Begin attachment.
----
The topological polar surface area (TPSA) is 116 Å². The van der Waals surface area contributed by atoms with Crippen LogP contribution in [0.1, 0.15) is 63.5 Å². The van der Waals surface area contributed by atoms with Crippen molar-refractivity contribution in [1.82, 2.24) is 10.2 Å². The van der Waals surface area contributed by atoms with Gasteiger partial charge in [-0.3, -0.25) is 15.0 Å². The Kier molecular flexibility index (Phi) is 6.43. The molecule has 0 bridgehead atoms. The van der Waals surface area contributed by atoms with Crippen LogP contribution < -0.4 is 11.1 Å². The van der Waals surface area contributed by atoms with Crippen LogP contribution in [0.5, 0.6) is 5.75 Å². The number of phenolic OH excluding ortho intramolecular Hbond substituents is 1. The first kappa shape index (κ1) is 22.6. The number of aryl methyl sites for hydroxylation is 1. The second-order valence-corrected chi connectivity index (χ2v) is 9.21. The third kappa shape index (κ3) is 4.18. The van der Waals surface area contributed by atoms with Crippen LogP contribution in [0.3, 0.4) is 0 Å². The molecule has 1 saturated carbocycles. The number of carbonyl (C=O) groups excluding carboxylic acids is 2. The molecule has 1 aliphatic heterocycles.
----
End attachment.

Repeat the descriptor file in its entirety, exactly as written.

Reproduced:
The topological polar surface area (TPSA) is 116 Å². The van der Waals surface area contributed by atoms with Crippen LogP contribution in [0.1, 0.15) is 63.5 Å². The van der Waals surface area contributed by atoms with Crippen molar-refractivity contribution in [1.82, 2.24) is 10.2 Å². The van der Waals surface area contributed by atoms with Gasteiger partial charge in [-0.3, -0.25) is 15.0 Å². The Kier molecular flexibility index (Phi) is 6.43. The molecule has 0 bridgehead atoms. The van der Waals surface area contributed by atoms with Crippen LogP contribution < -0.4 is 11.1 Å². The van der Waals surface area contributed by atoms with Crippen LogP contribution in [0.5, 0.6) is 5.75 Å². The number of phenolic OH excluding ortho intramolecular Hbond substituents is 1. The first kappa shape index (κ1) is 22.6. The number of aryl methyl sites for hydroxylation is 1. The second-order valence-corrected chi connectivity index (χ2v) is 9.21. The third kappa shape index (κ3) is 4.18. The van der Waals surface area contributed by atoms with Crippen LogP contribution in [0.3, 0.4) is 0 Å². The molecule has 1 saturated carbocycles. The number of carbonyl (C=O) groups excluding carboxylic acids is 2. The molecule has 1 aliphatic heterocycles.